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-Important Quotes: "Am I to be thought the only criminal, when all humankind sinned against me" "was there no injustice in this?" "I, the miserable and the abandoned, am an abortion to be spurned at, and kicked, and trampled on." "Even now my blood boils at the recollection of this injustice."
Frankenstein's and the creature is external conflict because the conflict is involving struggles outside the character's mind. Frankenstein's struggle to protect his loved ones from the malicious creature who was murdering them. The creature was in conflict with Frankenstein because he created him, whom was destined to be isolated from society and Frankenstein will not take the blame for it. The characters are realistic because they are in the novel to demonstrate the conflict between two men and how they provoked each other's downfall. They are at first a creator and his creation, but the creature viewed their relationship as "the slave â€¦[and] the master, while Frankenstein viewed their relationship as the victim and the murderer. Frankenstein is a secluded person who "avoid[s] a crowd and attach[es himself] to a few;" however, the creature seeks "love and fellowship" and wishes to not be isolated from society. Frankenstein and the creature both are quick learners and have an interest in obtaining more knowledge. They also, have the same purpose in life, which is the "completion of [their] demoniacal, [which] became an insatiable passion." They both had no other purpose but to cause each other misery through their vengeance. The significance to the comparison is that they both had similar qualities and could have been good friends if it weren't for the gruesome appearance of the creature.
Shelley's diction is not very strong because sensory detail doesn't help support her cause. There are some detailed sceneries about nature and the settings, but it isn't a major factor. Tone is one major factor. Shelley used dramatic irony when Frankenstein believed that he is the next victim of the creature on the night of his and Elizabeth's wedding, but from previous murders, the audience realizes that the next victim is actually Elizabeth. Also she uses situational irony when Frankenstein looks "upon the sea, [which he believes] was to be [his] grave." He gets stuck in the boat and believes that it is the end of his life, but then his "heart [started] bounding with joy at [his] unexpected escape." He was then shocked that instead of helping him out they accused him murdering Henry.The tone of the novel is sympathetic because of the agonies that Frankenstein and the creature faced. It makes the reader feel pity for their unfortunate souls.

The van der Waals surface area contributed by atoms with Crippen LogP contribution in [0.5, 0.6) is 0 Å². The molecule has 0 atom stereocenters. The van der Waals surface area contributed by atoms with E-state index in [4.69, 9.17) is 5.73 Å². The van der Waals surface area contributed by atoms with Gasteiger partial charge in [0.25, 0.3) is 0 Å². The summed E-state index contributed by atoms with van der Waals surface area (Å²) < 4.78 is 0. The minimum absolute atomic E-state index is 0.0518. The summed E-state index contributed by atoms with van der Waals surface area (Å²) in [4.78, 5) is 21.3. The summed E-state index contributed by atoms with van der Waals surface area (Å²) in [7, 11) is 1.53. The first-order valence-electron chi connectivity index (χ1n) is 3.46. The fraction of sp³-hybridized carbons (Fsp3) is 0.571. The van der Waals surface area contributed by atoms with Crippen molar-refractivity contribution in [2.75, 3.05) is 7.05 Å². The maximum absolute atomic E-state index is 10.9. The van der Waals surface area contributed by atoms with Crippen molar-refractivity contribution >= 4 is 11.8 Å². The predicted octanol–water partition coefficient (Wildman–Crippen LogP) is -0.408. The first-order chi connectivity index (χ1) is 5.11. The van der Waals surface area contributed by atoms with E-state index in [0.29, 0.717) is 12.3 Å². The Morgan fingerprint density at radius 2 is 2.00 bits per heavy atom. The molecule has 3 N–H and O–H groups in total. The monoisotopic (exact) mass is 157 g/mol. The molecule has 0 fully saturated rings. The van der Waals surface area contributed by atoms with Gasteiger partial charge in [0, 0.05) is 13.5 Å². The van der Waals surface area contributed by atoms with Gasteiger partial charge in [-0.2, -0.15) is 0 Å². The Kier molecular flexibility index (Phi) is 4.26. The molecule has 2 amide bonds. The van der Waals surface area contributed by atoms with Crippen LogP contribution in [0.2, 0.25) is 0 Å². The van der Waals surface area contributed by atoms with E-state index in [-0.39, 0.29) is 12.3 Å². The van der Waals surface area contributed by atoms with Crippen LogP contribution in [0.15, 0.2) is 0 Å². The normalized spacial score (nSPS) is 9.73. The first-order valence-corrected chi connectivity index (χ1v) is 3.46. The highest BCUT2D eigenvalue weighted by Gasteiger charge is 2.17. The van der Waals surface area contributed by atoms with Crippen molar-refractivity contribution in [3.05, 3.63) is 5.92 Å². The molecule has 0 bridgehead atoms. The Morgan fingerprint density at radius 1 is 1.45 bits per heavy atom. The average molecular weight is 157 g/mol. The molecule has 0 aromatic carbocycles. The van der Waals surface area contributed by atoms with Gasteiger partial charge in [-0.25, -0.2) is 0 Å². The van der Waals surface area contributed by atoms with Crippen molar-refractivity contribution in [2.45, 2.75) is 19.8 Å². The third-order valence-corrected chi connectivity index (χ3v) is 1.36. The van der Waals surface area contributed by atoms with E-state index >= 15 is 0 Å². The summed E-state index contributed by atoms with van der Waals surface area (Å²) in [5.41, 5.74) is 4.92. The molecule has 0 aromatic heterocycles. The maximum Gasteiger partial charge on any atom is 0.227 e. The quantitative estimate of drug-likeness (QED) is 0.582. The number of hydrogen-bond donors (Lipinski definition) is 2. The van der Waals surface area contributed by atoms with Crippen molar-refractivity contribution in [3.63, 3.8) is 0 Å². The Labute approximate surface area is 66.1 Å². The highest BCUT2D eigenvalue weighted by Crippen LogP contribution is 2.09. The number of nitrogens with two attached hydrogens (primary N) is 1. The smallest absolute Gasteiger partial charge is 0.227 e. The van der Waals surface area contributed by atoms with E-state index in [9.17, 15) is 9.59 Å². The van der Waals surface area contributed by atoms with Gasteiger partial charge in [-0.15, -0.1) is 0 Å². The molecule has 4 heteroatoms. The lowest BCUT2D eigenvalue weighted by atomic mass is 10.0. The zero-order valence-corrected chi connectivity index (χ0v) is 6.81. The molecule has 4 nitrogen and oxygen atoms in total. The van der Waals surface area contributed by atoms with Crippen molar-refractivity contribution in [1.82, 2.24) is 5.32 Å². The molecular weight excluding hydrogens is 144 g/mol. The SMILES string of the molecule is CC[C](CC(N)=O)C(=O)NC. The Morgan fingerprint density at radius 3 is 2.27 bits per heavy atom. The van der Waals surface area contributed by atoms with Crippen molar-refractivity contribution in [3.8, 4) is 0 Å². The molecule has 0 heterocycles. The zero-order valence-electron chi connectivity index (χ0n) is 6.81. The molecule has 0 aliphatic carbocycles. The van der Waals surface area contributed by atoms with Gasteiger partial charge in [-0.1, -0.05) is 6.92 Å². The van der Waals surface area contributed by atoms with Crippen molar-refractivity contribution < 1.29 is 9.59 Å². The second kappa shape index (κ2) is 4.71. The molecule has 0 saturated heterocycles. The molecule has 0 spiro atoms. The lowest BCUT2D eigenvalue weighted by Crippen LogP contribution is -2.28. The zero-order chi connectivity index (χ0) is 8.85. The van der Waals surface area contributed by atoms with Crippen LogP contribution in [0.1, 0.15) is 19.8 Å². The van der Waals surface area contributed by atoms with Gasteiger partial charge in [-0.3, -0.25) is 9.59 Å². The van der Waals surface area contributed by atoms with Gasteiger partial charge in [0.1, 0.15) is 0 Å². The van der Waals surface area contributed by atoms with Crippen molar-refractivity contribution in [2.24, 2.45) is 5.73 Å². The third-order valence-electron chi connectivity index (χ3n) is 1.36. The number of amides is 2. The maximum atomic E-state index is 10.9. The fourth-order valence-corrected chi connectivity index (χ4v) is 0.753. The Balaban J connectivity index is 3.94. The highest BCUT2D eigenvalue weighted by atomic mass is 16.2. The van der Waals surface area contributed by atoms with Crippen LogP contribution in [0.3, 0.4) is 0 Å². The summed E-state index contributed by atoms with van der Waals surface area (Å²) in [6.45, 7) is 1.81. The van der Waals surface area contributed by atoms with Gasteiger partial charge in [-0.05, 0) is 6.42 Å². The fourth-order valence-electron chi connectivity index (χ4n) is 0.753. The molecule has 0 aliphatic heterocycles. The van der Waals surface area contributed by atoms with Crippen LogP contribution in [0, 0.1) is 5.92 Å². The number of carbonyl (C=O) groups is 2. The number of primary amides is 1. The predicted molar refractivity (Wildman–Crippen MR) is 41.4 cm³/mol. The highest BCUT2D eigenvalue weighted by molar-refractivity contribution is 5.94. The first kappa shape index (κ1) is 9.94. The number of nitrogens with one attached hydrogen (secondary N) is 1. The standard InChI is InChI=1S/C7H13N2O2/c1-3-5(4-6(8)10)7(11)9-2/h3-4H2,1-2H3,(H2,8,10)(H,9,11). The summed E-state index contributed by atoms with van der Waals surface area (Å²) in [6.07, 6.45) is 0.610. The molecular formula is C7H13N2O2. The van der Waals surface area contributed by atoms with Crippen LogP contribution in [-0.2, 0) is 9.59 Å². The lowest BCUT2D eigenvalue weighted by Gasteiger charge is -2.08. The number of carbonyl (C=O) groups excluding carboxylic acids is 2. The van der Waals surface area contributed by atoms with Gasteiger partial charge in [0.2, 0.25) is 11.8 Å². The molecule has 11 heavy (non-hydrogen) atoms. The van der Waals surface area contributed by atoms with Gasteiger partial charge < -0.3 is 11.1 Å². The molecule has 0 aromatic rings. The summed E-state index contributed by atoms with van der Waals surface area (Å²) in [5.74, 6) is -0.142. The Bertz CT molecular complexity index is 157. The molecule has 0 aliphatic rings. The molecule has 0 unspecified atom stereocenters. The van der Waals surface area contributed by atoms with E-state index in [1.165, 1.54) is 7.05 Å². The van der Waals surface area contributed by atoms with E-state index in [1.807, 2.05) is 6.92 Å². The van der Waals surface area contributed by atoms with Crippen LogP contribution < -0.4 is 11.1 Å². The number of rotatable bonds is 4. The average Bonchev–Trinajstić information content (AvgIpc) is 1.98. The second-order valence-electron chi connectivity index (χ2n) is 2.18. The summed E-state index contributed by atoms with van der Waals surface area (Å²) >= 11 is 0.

The time period is during the 1800's, when Frankenstein is at the near end of his life. Then it switches to his whole life story, which starts from his birth until the present time of him telling the story. The plot is told through Walton's, Frankenstein's and the creature's point of view. It was told through Walton's point of view because he is writing letters to his sister, updating her about what is going on in his life. It was told through Frankenstein's point of view because he was telling the story of his sole purpose to Walton. It was told through the creature's point of view because he was telling Frankenstein his story about what problems he had faced. It changes point of view to hear from all sides of the story. It is to not have the author influence the reader into reading a one-sided plot. The striking incident was the deaths of the loved ones of Frankenstein. For such a kind monster, he physically killed two innocent people. Also at the end when the creature showed "expression of misery" to Walton, it was surprising because of the strong feelings of hatred that the creature had towards Frankenstein was all gone when his creator died. He felt the new misery of grief and regret. The exposition of the novel happens in the letters and in the first two chapters. In the letters they give a background to how Walton has been living his life and how he met Frankenstein. Then Frankenstein tells him about his worry free childhood up until his mother catches the scarlet fever from Elizabeth. The rising action is when Frankenstein beholds a secret that only the heavens knew and that he used that information to bring the dead back to life. He produced a creature that was hideous to look at. That creature became isolated from society and lived his life full of misery and loneliness, which he then seeks out to find just one person who will accept him for who he is. His misery has provoked him to kill Frankenstein's loved ones. The climax is when the creature convinces Frankenstein to create another monster, so that he won't feel so lonely, but during the process of making a female monster Frankenstein destroys it, fearing that they will create a "race of devilsâ€¦ that might make the very existence of the species of man a condition precarious and full of terror." This angered the creature and puts them in a conflict of causing misery for one another. The denouement is when Frankenstein dies on the ship at the North Pole. The creature feels remorse and guilt for his dead creator. He then decides to "ascend [his] funeral pile," in which he believes is where he "will [finally] sleep in peace."